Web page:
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Comcast Declares 'La Brea' a 'Breakout Hit'; Now Everyone Can Forget About that Whole 'Manifest' Disaster

Zyra Gorecki (l.) and Natalie Zea in NBC's 'La Brea.'
It looked like Comcast and NBCU were running away from the sinkhole that was 'Manifest,' but they were headed to a more popular sci-fi hit, one that they actually own, all along. (Image credit: Sarah Enticknap/NBC)

While Comcast and NBCUniversal fell into a kind of sinkhole with their last sci-fi drama, Manifest, the performance of the conglomerate's latest primetime out-there offering, La Brea, was good enough for Comcast to tout during its third-quarter earnings call Thursday. 

"We have a new breakout hit with La Brea, which has been a contributor to NBC's overall audience lead this prime-time season, as well as the best performing new show on Peacock," Comcast Chairman and CEO Brian Roberts told TMT equity analysts. 

A week earlier, NBCU sent out a ratings release, noting how through subsequent on-demand viewing on streaming service Peacock, the hourlong La Brea had seen its Sept. 28 broadcast premiere audience of 6.4 million viewers more than double to 15.6 million. 

Meanwhile, the premiere episode more than tripled in the key 18-49 demo, from a 0.77 Nielsen rating to a 2.72. 

It's unclear as to whether Comcast/NBCU is counting Hulu views in La Brea's on demand milieu. 

Produced by Universal Television, and starring Natalie Zea, Jack Martin, Eoin Macken and Chiké Okonkwo in a disaster-themed story about a sink hole that takes a group of unwitting Mid-City Los Angeles commuters back to a pre-historic time, where the La Brea Tar Pits are actually a hot, bubbling thing you can call into, La Brea has been amply promoted in prominent places such as NBC's Summer Olympics and NFL game coverage.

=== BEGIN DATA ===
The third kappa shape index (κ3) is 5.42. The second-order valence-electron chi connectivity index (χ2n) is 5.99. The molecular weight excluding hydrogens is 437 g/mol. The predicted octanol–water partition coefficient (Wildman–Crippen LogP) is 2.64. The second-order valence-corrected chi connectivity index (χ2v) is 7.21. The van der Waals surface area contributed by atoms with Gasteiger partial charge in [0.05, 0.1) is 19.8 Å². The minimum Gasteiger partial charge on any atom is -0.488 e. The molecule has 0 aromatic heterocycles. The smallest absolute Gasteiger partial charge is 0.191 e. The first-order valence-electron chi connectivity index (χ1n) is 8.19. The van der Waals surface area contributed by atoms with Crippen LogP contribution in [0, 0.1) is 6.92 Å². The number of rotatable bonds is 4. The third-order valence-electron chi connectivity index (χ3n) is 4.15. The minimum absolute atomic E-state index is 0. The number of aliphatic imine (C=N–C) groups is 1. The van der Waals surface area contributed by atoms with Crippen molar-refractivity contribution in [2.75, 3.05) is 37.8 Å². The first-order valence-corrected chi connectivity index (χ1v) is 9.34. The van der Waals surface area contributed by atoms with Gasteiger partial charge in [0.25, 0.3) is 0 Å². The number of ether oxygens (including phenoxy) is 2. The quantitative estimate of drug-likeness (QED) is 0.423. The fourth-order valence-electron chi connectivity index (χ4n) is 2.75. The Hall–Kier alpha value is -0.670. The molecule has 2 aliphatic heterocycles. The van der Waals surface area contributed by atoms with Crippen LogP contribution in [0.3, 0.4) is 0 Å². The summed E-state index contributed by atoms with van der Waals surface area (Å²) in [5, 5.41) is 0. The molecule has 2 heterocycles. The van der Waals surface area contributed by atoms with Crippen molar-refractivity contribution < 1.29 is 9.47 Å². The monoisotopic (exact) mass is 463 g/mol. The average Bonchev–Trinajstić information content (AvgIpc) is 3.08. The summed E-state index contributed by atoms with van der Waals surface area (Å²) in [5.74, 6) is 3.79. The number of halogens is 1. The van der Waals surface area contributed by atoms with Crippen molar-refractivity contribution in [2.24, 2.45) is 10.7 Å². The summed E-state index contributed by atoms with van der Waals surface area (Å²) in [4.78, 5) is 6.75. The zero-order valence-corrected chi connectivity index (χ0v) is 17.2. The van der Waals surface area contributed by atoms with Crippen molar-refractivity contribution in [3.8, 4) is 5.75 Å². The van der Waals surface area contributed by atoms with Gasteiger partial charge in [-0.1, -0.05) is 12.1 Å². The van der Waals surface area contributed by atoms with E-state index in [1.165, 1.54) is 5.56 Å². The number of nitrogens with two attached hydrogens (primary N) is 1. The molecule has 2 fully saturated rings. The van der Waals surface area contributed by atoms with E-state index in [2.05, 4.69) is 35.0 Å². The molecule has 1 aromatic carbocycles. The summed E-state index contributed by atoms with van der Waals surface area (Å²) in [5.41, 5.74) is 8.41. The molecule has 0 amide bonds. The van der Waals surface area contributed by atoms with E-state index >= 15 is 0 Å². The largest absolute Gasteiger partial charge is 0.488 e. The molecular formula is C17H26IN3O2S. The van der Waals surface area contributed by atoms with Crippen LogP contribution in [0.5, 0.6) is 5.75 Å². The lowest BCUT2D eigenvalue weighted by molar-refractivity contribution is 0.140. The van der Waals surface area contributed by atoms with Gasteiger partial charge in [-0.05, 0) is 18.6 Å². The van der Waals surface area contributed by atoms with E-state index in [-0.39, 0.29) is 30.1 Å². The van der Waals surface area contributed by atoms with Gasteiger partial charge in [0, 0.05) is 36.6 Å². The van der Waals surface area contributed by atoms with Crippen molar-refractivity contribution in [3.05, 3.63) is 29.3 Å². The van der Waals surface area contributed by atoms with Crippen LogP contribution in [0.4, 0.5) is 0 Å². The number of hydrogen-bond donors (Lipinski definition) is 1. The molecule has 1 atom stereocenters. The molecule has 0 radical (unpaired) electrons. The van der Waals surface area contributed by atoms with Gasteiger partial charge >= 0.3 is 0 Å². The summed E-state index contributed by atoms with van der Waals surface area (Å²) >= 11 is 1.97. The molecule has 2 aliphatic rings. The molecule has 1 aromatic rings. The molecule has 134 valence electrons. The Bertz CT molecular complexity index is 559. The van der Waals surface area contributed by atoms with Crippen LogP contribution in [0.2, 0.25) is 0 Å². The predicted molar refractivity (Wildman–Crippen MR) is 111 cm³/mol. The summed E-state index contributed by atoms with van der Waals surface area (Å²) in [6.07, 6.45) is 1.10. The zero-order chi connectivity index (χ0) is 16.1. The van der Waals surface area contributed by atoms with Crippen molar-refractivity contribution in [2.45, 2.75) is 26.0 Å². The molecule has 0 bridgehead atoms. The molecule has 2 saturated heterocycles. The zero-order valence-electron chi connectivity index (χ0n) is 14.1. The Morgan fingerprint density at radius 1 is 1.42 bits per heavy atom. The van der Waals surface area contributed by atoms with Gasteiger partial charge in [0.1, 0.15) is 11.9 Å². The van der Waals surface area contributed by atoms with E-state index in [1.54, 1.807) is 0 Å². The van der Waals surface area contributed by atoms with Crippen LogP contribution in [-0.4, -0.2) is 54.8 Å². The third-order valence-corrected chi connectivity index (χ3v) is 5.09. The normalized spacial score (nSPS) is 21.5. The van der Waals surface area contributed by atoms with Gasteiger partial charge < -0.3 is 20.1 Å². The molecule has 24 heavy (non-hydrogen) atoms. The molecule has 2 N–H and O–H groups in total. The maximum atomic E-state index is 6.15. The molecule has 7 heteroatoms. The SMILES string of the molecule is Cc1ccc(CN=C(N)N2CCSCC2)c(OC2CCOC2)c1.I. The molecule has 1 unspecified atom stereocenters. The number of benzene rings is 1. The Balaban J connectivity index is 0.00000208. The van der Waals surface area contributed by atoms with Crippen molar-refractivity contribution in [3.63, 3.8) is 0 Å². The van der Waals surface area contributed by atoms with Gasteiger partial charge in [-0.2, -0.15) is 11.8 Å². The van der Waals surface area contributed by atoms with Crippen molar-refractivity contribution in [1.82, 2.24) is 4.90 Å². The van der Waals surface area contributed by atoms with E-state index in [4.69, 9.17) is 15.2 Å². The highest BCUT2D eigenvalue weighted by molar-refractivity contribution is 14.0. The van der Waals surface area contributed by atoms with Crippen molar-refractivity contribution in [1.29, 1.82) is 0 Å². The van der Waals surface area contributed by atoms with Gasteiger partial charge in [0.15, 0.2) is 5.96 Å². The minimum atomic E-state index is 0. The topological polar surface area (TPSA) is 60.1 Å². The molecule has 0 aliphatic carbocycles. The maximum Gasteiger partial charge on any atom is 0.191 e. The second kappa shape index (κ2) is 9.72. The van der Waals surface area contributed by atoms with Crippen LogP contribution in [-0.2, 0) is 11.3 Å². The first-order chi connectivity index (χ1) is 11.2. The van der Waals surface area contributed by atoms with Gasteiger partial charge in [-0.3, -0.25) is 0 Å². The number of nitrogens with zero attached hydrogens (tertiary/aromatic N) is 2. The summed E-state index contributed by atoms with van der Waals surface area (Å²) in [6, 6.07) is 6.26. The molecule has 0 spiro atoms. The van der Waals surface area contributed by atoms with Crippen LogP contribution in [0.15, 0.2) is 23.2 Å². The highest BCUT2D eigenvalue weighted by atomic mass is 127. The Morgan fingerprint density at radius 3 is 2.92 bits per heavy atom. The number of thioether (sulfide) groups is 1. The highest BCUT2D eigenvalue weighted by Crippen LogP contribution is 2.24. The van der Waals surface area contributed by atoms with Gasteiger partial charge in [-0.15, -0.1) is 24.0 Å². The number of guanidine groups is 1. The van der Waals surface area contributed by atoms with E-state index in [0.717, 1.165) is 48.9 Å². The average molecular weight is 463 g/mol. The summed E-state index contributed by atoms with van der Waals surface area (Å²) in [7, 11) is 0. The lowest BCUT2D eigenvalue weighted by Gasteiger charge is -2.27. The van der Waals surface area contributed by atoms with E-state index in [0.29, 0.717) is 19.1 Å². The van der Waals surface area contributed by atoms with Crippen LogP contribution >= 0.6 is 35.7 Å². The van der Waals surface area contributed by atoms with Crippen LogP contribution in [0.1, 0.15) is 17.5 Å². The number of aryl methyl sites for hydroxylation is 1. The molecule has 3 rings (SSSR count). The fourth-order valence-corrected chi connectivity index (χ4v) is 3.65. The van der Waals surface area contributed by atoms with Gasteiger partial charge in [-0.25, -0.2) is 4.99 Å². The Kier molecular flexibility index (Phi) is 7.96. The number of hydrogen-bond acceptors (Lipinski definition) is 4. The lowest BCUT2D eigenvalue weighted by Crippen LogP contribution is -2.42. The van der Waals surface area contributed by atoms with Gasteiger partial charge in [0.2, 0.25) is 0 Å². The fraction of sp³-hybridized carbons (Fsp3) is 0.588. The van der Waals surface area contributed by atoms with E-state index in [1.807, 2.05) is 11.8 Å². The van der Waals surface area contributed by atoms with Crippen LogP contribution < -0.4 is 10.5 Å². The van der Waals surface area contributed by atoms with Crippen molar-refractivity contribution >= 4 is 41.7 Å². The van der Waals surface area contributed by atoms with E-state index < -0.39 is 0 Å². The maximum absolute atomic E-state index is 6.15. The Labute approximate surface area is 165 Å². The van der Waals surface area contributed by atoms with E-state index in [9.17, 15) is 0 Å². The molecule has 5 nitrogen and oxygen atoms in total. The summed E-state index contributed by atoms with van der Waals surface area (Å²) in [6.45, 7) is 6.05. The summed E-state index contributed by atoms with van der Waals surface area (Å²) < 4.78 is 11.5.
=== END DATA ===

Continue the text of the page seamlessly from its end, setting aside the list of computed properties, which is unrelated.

Also read: How NBCU Badly Misplayed Its Hand with 'Manifest'

For Comcast, and more directly, NBC content chairwoman Susan Rovner and her team, the cross-platform success of La Brea is timely, given the poor optics that occurred over the summer in regard to Warner Bros.-produced sci-fi series Manifest

NBC announced that it was ending the series about a missing jet liner, that mysteriously reappears safely and inexplicably, with all its passengers in crew in good health, in mid-June, amid broadcast ratings that were in terminal flight pattern. 

In the old paradigm of broadcast television, that was a clearly logical decision, with Manifest averaging less than half the number of viewers in Season 3 than it did in Season 1.

As bad luck (for NBC) would have it, repeats of the series absolutely took off on Netflix at almost exactly the moment the cancellation press release was blasted out, with the first two seasons of Manifest averaging the biggest year-to-date subscription streaming audiences on the top SVOD platform. 

Subsequently, Netflix made a deal with Warner Bros. to acquire the third season of the show and produce a fourth one. 

At the time, Rovner and Co. received a bit of scrutiny: Why couldn't have NBCU acquired SVOD rights of Manifest for Peacock? Didn't they have an inkling of the show's SVOD potential via its run on Hulu? Does NBCU understand the cross-platform future of broadcast TV shows?

And how did NBCU let a show like Manifest get away, after spending so much on-air promotional time on it over the course of three years?

Maybe, just maybe, they had a plan all along.